“If I took your photo and you enjoyed it and I enjoyed it, that’s it,” Mr. Antoine said. “I didn’t care about whoever else seen it.”
He lay his Crown Graphic, which he bought from a neighbor for about $200, on the table at El Castillo. Like many antique machines, the camera was built ingeniously and durably. It is basically a metal box with a glass lens. No electrical parts, no battery. Fully manual. Ten iPhone generations from now, it will still produce beautiful photos.
The peel-apart film Mr. Antoine favors (Fuji FP-100C, a film stock ideal for commercial test shots) is another story. Three years ago, Fuji stopped making it. The fleeting quality of Mr. Antoine’s street photography, “the closest thing to a slice of time that I’ll ever get,” as he says, is made more ephemeral by the fact that one day, possibly very soon, he won’t be able to do it.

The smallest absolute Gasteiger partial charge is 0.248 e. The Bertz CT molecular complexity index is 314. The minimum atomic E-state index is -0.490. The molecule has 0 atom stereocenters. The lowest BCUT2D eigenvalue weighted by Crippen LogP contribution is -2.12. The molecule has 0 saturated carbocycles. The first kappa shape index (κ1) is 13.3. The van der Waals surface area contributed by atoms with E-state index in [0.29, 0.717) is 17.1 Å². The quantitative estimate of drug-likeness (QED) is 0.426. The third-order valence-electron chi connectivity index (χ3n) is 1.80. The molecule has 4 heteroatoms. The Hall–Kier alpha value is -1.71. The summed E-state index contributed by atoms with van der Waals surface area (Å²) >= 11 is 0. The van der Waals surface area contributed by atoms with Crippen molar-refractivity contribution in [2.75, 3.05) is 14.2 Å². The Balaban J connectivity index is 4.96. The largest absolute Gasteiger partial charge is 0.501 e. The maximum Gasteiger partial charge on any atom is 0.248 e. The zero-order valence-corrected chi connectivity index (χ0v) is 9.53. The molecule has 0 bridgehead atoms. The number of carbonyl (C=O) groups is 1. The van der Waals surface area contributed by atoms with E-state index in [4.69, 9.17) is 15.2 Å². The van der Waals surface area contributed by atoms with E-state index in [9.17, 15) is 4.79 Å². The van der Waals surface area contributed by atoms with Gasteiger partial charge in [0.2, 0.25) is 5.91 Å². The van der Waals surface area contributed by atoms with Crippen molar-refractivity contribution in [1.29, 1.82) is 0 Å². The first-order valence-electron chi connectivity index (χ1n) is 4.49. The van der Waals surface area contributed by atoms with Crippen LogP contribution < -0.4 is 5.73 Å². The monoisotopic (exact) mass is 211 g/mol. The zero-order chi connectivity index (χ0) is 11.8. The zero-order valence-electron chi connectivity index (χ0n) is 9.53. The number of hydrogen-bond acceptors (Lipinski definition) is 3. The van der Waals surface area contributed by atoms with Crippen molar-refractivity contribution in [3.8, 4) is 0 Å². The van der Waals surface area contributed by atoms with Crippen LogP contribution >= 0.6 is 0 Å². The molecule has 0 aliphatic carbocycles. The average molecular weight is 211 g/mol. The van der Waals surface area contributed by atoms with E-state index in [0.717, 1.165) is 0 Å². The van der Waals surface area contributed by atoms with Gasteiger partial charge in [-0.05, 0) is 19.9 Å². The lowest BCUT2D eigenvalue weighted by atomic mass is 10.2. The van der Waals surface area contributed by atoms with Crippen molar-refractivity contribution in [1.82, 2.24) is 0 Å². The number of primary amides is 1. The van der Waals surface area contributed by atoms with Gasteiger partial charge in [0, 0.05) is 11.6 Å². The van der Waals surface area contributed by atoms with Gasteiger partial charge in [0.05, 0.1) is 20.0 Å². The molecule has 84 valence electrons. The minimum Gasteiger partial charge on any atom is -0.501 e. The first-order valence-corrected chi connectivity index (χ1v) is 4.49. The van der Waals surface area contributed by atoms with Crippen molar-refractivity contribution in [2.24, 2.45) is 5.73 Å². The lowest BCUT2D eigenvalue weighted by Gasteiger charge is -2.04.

Some photographers of his ilk have switched to Instax, another Fuji instant film widely available at stores like Urban Outfitters. It produces images that are smaller in scale and, to Mr. Antoine’s eye, inferior in quality. It isn’t compatible with the Crown Graphic, either, so the charm of his presentation would be lost.
Like Mr. Mendes, Mr. Antoine has been stockpiling the discontinued film. He buys as much as he can get, wherever he can get it, and uses it up quickly. But scarcity has caused the price to skyrocket on the secondary market, from $8.99 for a pack of 10 sheets to $45 and rising
Its eventual extinction is a source of concern for Mr. Antoine. He has a girlfriend and an infant daughter and rent to pay on an apartment in the Bedford-Stuyvesant section of Brooklyn. His family’s livelihood depends on that film. When the last camera store sells the last leftover roll, what then?